Consistent with their interest in protein biodiversity, the researchers were also curious about how their answers to these previous questions might vary between different species and individuals of the same species. Liu had previously revealed significant variability in the protein profiles of different humans, and they now had the chance to extend this work across species.
Finally, they considered what unique insight they could gain from proteins as opposed to DNA or RNA. Liu expressed interest in phosphorylation sites—spots on proteins that can bind or release phosphate molecules to activate or deactivate the protein. These sites are responsible for complex signaling pathways that regulate everything from cell growth and death to movement and secretion, so they receive much attention for understanding cell regulation or designing protein-inhibiting drugs. Liu and Wagner now had the rare opportunity to catalog the biodiversity of phosphorylation sites based on actual proteins rather than DNA or RNA.
From fundamental questions of molecular biology to structural biochemistry to evolution, the new technologies and the unexpected collaboration between an evolutionary biologist and proteomicist thrust a new probe into previously murky waters of biology. With so much inbuilt potential, they had no reason to constrain themselves to one field of questions. “You have to use your biological intuition to understand what nature is trying to tell us here, and that’s fundamentally a creative process,” Wagner said. The world of proteins had much to tell about every field of biology, and Liu and Wagner were there to listen.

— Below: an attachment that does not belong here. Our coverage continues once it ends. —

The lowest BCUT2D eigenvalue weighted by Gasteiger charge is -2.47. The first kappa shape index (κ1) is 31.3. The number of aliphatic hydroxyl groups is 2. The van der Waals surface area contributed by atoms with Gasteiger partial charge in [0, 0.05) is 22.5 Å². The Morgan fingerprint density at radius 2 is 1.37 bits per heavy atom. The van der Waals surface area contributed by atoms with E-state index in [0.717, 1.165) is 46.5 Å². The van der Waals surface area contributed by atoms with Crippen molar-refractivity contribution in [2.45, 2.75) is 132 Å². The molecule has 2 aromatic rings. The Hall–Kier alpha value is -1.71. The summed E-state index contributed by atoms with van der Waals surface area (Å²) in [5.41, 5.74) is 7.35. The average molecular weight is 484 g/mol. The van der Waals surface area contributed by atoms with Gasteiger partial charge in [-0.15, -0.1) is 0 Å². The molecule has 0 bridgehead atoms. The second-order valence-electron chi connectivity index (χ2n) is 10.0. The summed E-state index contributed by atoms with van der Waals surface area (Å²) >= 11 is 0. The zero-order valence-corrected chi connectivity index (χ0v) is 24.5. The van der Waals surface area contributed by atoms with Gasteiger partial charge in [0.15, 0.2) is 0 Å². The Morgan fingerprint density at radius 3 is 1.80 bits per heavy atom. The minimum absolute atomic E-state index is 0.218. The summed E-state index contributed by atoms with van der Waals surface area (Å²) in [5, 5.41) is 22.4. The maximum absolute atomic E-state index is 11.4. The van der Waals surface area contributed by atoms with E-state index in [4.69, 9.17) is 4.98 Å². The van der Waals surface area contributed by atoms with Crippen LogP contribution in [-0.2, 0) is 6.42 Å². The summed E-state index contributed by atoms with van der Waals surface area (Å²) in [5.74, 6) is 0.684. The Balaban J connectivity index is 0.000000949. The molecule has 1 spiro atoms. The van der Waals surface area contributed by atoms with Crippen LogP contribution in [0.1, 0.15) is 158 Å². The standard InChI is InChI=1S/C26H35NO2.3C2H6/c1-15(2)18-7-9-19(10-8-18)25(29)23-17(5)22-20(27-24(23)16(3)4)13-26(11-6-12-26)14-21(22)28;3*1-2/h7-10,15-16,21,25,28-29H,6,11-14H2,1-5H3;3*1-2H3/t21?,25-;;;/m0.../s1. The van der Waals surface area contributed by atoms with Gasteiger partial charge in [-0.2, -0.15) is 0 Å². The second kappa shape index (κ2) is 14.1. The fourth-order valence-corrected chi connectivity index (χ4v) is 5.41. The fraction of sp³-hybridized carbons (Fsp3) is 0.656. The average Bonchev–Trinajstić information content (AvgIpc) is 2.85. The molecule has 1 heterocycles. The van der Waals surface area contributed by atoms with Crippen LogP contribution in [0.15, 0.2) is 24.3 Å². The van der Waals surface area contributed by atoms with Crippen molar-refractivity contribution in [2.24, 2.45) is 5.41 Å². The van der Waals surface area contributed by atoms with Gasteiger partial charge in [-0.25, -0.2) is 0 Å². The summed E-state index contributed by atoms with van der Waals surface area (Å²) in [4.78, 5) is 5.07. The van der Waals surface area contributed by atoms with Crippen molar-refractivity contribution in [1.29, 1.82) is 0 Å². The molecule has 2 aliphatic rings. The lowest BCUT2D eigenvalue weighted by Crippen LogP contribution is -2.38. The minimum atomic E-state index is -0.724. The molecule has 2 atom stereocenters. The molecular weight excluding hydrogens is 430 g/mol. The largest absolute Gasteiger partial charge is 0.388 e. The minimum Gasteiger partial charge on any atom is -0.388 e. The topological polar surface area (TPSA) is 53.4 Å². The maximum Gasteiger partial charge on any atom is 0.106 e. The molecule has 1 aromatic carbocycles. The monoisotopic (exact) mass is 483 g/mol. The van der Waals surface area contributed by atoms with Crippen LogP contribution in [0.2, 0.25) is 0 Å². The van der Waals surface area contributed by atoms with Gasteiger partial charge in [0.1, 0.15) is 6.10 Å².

Discoveries from the protein world
From their venture, the team recorded an invaluable dataset of protein diversity amongst mammals. With this in hand, we can finally understand what differentiates you and me from cows on the protein level, with applications to tracking our evolutionary histories or informing medical research. They also used this data to determine that RNA and protein levels are moderately well correlated, though far from perfect. The good news is that the correlation does not invalidate decades of prior gene expression work, but it still sheds light on the importance of going directly to the source: proteins.
Further, they discovered correspondence between variability in RNA and protein levels, suggesting that despite the many possible disruptions, RNA and protein levels do tend to coevolve. The tethers between these two spheres of molecular biology overall remain strong, though the exact relationship is protein-function-dependent.